Her diet currently consists of whole chickens, raw eggs, pigs liver, pigs heart, pork chops, pork shoulder joints, minced meat, whole Mackrel and tinned tuna (for omega 3). I plan on adding more and more different prey to her diet as she grows, as well as different organs such as kidneys, tripe, lungs ect. They key to achieving a balanced diet with the prey model, is to introduce new food sources, and feed WHOLE prey where possible (obviously cut into portion sizes), each meal is NOT going to be a balanced diet, however you should achieve balance each month.
Maya has no problem with chicken or pork bones, and as long as good hygene in the kitchen is kept, you should have no trouble with bacteria.
|11-29-2012 09:11 PM|
My pup was weaned onto raw....though the breeder did feed kibble now and then so the pups that would go to kibble fed homes didn't have issues.
I didn't see any risks other than the gulping that happened due to competition when littermates eat....food drive is pretty high. First meal at home, Karlo ate a leg in one gulp. He slowed down after that, I did hold his meaty bones to slow him some and he figured out he didn't have to rush.
Vaccines have no impact on raw feeding, in fact the immune system is strong with a raw fed puppy.
There are many threads here on transitioning to raw, but I'll type out a quick instructional on what I did:
pup is fed about 2# total per day split between 3 meals. Gauge your portions according to pups growth spurts by feeling his body condition.
At 16 weeks, I cut out the mid day meal and then gave a midnight snack.
I started with chicken legs, necks, thighs and fed frozen(fresh)green tripe along with about 2 oz of liver(beef or chicken) At 8 weeks, I didn't give supplements, but started them at about 3 months.
Human grade fish oil gel caps(1000mg), natural vitamin C with rose-hips or citrus bioflavonoids(500mg) and as pup got older doubled those doses....adding in natural E with mixed tocopherols(400iu) every few days. Liver has E naturally as do eggs, so if I give eggs I forego the E.
I give my dogs hard boiled eggs every other day rotating with yogurt.
The threads here will give you the portions for rmbs, mm, and om.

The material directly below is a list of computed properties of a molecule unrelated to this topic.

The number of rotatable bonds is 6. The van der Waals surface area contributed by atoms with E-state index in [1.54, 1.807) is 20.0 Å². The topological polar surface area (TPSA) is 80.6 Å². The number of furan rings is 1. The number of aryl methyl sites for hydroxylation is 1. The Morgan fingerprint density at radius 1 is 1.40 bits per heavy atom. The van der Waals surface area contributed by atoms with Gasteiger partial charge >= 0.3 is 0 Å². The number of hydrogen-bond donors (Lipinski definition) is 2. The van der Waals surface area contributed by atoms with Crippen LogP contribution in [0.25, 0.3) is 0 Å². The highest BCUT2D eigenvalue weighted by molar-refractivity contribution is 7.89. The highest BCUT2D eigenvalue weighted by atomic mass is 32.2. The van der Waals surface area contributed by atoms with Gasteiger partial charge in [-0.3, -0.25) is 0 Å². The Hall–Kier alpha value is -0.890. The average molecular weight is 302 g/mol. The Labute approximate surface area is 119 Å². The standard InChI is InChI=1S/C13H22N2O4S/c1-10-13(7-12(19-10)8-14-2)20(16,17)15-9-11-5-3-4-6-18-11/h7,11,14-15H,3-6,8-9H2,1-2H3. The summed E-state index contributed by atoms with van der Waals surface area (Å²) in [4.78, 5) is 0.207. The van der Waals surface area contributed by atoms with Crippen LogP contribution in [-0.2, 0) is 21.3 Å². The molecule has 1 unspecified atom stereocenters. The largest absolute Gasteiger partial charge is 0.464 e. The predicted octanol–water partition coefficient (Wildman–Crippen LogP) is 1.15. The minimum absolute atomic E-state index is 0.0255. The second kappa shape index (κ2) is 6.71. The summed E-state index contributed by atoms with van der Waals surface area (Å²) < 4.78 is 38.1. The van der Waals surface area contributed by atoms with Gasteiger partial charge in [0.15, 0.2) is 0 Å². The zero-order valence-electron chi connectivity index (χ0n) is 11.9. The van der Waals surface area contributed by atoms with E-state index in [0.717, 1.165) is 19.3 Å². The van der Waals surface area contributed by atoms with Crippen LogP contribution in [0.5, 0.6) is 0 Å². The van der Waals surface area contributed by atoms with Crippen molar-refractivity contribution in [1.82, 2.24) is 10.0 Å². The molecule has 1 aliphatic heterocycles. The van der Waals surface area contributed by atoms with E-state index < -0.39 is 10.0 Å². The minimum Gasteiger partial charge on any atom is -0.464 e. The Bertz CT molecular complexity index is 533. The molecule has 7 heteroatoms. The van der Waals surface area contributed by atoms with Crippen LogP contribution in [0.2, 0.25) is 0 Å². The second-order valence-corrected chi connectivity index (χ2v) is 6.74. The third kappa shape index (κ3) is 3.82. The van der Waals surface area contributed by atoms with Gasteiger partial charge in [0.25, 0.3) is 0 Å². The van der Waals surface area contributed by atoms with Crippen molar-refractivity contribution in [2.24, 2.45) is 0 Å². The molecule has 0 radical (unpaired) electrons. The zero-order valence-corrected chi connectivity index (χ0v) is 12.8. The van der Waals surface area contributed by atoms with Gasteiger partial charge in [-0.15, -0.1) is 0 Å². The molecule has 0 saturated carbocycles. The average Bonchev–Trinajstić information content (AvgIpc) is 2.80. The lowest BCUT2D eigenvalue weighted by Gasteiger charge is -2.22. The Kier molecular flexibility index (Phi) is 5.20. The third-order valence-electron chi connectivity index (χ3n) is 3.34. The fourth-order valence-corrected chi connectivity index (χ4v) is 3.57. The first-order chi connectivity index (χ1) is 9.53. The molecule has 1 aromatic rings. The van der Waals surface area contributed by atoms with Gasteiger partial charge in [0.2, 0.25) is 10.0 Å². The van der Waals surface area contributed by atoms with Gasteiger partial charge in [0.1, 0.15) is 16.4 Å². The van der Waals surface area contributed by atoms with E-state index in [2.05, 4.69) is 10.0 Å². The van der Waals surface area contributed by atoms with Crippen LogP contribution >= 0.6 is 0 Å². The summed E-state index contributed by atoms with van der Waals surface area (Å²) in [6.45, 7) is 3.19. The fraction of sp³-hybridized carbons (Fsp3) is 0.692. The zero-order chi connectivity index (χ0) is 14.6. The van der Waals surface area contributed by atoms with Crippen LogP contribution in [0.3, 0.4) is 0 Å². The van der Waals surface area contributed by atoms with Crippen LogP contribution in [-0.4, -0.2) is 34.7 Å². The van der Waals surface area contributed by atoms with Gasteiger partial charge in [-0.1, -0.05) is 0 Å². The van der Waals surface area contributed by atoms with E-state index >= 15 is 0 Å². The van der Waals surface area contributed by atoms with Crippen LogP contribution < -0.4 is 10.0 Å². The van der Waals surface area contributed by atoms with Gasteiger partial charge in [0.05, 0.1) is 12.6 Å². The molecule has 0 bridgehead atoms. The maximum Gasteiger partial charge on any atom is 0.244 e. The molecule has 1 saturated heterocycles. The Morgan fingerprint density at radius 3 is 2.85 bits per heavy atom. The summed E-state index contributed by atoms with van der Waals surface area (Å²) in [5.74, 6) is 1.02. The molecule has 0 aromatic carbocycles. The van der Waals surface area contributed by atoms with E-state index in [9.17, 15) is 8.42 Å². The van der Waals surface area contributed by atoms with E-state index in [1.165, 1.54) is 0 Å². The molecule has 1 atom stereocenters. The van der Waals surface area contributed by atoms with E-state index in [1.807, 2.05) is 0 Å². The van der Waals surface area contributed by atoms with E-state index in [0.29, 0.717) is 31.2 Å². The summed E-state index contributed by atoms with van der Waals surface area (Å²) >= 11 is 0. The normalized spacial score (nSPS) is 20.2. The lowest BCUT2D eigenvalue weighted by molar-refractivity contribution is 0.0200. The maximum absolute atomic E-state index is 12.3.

As an example, I feed~ but don't stress over it~ 45% raw meaty bones(turkey necks, chicken backs, pork necks, or chicken wings) 50% muscle meat(ground and I deduct the eggs/yogurt from this) and 5% organ meat.
This yahoo group is good for asking questions or reading older posts, it is w/ Monica Segal who is a raw expert. http://pets.groups.yahoo.com/group/K9Kitchen/ (you have to be accepted by the admin)
She also has a "pay" to consult plan where she'll set up the perfect portion diet for you dog. Not sure it is worth it, some swear by it, however.
|11-29-2012 08:20 PM|
I am beginning my raw diet research tonight. all advice is welcome.
Good evening all,
I have a 11 week old, male, GSD puppy (12 weeks on sunday). I want my dog to have the best life he could possibly have while still knowing that he is the dog.
I am very intrigued by the raw diet posts, and other info on the internet. There is a lot of apprehensivness about that diet from well established professionals in the field of veterinary medicine. While that does count for something, Professionals are just as prone to being bought as my congressman is. The raw diet argument has some very good points, but it also seems like there are a few holes to plug in to make it work. i.e. supplements and so forth. It's benefits dont seem to be arguable, so I wont go there. But the manner in which to go about raw feeding seems very arguable and very dependent on the individual dog. Research is my first step, and thats why I am here. I want to get pointers from people who actually use the diet and have used it for a while.
Gunner is about 16 lbs and so far has only had giardia, a tapeworm, and was missing some hair on his snout. All of that has been corrected, and we are on the last bit of panacura for his giardia. (per our vet). I understand he is a bit small, but that might be attributed to him just not hitting a growth spurt yet. The breeder had him on puppy chow(unbelievable), we transitioned him to Petsmarts attempt to counter Blue Buffalo (Simply nourish) and are about mid transition to being permantly on Blue Buffalo itself. (Unless raw proves to be better of course) He was on simply noursish for a good few weeks so there hasnt been too much of a strain on his stomach.
He just the right mix of obedience,puppyhood, spunk, energy, and intelligence we were looking for. He is learning new tricks all the time, and his AKC training is going very well. We are hoping to have him STAR certified by tomorrow.
I say that because I dont want that to change due to a raw diet implementation. I like where hes at, and he is seemingly very healthy.
So my overall question is....what can other German Shepherd dog owners who have raised a pup since 8 weeks and implemented a raw diet at or before 13 weeks tell me about the risks, benefits, diet plans, standards, meeting full nutritional needs, and anything else I have missed as I am still in the learning phase? And does the fact that he is not yet finished with his vaccine regimen effect the raw diet at all?
Thank you very much to any and all who respond In advance, I hope your holiday season is an incredible one for your familys and of course, your companions.